How to manage dry skin in winter

By Melanie Gill, QCPP Pharmacy Practice Officer

These past few weeks we have certainly noticed a change in the weather, as much as I’m sad to say it; winter is here! While it does come with the benefits of hot chocolates, soups and lazy days by the fire, the cold and dry weather really takes a toll on your skin.

The skin is the largest organ of the human body. It is soft, to allow movement, but still tough enough to resist breaking or tearing. It varies in texture and thickness from one part of the body to the next. For instance, the skin on our lips and eyelids is very thin and delicate, while skin on the soles of our feet is thicker and harder.

Skin is one of our most versatile organs. Some of the different functions of skin include:

  • A waterproof wrapping for our entire body
  • The first line of defence against bacteria and other organisms
  • A cooling system via sweat
  • A sense organ that gives us information about pain, pleasure, temperature and pressure

So you can understand that when there’s a change in the temperature, it can cause a lot of stress to your skin, causing it to dry out.

Dry skin is caused by a lack of water both inside and outside skin cells. There are a variety of products you can purchase to combat dry skin, however, the vast majority of them are oil-based. Oil- based moisturisers are generally a lot heavier, so they can be really nourishing for really dry skin. As most skin types produce sufficient amounts of oil themselves, a non-oily, water-retaining product can really help. Two common ingredients which fit this description are glycerin & sodium hyaluronate.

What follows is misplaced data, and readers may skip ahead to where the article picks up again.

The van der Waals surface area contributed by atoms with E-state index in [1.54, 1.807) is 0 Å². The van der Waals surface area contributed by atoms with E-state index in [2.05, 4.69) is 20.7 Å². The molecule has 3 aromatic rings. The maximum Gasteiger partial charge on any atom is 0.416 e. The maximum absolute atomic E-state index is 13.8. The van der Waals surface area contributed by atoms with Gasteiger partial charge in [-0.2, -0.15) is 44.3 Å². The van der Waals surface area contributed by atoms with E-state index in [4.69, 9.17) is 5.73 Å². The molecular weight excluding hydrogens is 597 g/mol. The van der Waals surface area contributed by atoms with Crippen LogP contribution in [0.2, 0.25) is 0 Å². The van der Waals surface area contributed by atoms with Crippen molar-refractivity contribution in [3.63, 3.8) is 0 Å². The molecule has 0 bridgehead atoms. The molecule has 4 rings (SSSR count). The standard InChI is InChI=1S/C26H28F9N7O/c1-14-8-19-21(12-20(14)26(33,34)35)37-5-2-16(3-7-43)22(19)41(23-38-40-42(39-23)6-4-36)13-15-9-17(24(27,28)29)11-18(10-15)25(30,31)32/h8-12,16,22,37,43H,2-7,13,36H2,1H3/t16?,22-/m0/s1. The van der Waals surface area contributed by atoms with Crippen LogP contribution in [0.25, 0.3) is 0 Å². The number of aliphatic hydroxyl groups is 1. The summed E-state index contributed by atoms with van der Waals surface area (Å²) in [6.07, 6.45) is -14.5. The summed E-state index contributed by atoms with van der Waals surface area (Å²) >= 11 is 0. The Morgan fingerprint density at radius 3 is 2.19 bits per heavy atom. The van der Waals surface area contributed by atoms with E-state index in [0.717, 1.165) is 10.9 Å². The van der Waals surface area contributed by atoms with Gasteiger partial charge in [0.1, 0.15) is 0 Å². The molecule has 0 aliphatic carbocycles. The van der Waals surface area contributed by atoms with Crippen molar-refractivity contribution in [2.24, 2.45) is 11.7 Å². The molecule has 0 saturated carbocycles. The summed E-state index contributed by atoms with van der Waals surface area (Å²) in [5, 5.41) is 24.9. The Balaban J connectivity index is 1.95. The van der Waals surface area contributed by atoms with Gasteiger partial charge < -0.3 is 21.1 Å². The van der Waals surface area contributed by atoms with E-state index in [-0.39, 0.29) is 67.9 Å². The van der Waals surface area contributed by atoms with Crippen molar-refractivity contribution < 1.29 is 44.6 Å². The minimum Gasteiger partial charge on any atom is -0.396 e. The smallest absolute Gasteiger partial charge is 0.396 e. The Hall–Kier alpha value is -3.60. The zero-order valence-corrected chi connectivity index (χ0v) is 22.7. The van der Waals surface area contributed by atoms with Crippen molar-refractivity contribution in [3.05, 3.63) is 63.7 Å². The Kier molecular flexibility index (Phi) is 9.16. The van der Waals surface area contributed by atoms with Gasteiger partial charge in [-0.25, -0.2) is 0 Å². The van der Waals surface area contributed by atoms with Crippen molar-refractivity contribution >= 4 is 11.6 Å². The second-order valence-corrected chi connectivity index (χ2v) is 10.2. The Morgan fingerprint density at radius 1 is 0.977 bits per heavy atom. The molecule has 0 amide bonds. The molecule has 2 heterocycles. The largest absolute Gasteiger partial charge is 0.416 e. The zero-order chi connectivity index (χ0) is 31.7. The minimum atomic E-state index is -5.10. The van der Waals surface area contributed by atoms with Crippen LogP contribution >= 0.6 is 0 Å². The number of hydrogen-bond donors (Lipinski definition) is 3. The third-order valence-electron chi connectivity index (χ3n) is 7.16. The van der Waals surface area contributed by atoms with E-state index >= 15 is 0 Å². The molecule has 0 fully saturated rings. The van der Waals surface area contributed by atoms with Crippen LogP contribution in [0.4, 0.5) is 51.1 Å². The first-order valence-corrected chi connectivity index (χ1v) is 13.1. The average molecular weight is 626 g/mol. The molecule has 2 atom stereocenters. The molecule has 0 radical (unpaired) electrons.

Both of these ingredients hold water in the skin without causing an oily sheen or increased susceptibility to acne. A water based moisturizer may be more beneficial in the long term, as it may feel lighter on your skin and is less likely to clog pores.

As well as using a daily moisturiser, it’s important to note that the major cause of skin dehydration is irritation, which compromises the skin’s protective barrier of oils and lipids, and allows moisture to escape. Common sources of irritants include:

  • Harsh soaps or unfriendly chemicals
  • Eczema, asthma, allergies and other genetic causes
  • Environment – wind, snow, dirt, sun exposure, air-conditioning
  • Inferior cosmetic products

Don’t forget: Moisturisers work by creating a barrier over the skin after cleansing or exfoliating. Many people are reluctant to apply an oily moisturiser immediately after using a product to remove oil. So if oily skin is a concern, it is essential that you use skin products which are not oil-based, but rather employ ingredients such as glycerin or sodium hyaluronate to retain moisture. Importantly, do not hesitate to exfoliate! Cleaning the skin before moisturising removes dirt and debris, and allows the moisturiser to penetrate deep into the skin layers.

Is your skin effected by the cooler weather? Maybe it’s time to check your bathroom cabinet to make sure you are using the right product for your skin, to keep it soft and supple this winter!

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